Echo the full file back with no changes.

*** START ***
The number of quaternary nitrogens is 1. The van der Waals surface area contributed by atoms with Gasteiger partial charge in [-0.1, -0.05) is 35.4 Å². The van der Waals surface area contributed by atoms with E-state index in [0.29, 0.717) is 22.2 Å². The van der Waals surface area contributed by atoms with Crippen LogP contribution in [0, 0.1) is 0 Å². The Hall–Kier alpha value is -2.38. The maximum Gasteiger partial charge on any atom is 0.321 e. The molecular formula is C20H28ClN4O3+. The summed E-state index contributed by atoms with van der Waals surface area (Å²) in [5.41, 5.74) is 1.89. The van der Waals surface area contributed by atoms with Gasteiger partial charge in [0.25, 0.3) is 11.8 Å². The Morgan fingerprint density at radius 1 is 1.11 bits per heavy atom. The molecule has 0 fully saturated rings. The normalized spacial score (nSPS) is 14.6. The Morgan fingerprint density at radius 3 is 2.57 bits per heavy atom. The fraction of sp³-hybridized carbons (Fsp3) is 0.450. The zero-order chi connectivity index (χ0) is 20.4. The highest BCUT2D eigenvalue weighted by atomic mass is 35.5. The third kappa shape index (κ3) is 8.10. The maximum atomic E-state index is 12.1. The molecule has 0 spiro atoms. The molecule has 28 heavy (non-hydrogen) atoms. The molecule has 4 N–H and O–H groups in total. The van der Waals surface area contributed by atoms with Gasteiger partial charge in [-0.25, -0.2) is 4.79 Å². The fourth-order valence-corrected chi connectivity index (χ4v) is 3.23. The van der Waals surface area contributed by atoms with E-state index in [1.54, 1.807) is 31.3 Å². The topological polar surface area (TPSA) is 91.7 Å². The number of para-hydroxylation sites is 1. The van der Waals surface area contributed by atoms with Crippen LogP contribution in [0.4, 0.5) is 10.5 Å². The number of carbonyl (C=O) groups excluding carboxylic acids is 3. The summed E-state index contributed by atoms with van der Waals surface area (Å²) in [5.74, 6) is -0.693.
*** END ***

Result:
The number of quaternary nitrogens is 1. The van der Waals surface area contributed by atoms with Gasteiger partial charge in [-0.1, -0.05) is 35.4 Å². The van der Waals surface area contributed by atoms with E-state index in [0.29, 0.717) is 22.2 Å². The van der Waals surface area contributed by atoms with Crippen LogP contribution in [0, 0.1) is 0 Å². The Hall–Kier alpha value is -2.38. The maximum Gasteiger partial charge on any atom is 0.321 e. The molecular formula is C20H28ClN4O3+. The summed E-state index contributed by atoms with van der Waals surface area (Å²) in [5.41, 5.74) is 1.89. The van der Waals surface area contributed by atoms with Gasteiger partial charge in [0.25, 0.3) is 11.8 Å². The Morgan fingerprint density at radius 1 is 1.11 bits per heavy atom. The molecule has 0 fully saturated rings. The normalized spacial score (nSPS) is 14.6. The Morgan fingerprint density at radius 3 is 2.57 bits per heavy atom. The fraction of sp³-hybridized carbons (Fsp3) is 0.450. The zero-order chi connectivity index (χ0) is 20.4. The highest BCUT2D eigenvalue weighted by atomic mass is 35.5. The third kappa shape index (κ3) is 8.10. The maximum atomic E-state index is 12.1. The molecule has 0 spiro atoms. The molecule has 28 heavy (non-hydrogen) atoms. The molecule has 4 N–H and O–H groups in total. The van der Waals surface area contributed by atoms with Gasteiger partial charge in [-0.25, -0.2) is 4.79 Å². The fourth-order valence-corrected chi connectivity index (χ4v) is 3.23. The van der Waals surface area contributed by atoms with E-state index in [1.54, 1.807) is 31.3 Å². The topological polar surface area (TPSA) is 91.7 Å². The number of para-hydroxylation sites is 1. The van der Waals surface area contributed by atoms with Crippen LogP contribution in [0.4, 0.5) is 10.5 Å². The number of carbonyl (C=O) groups excluding carboxylic acids is 3. The summed E-state index contributed by atoms with van der Waals surface area (Å²) in [5.74, 6) is -0.693.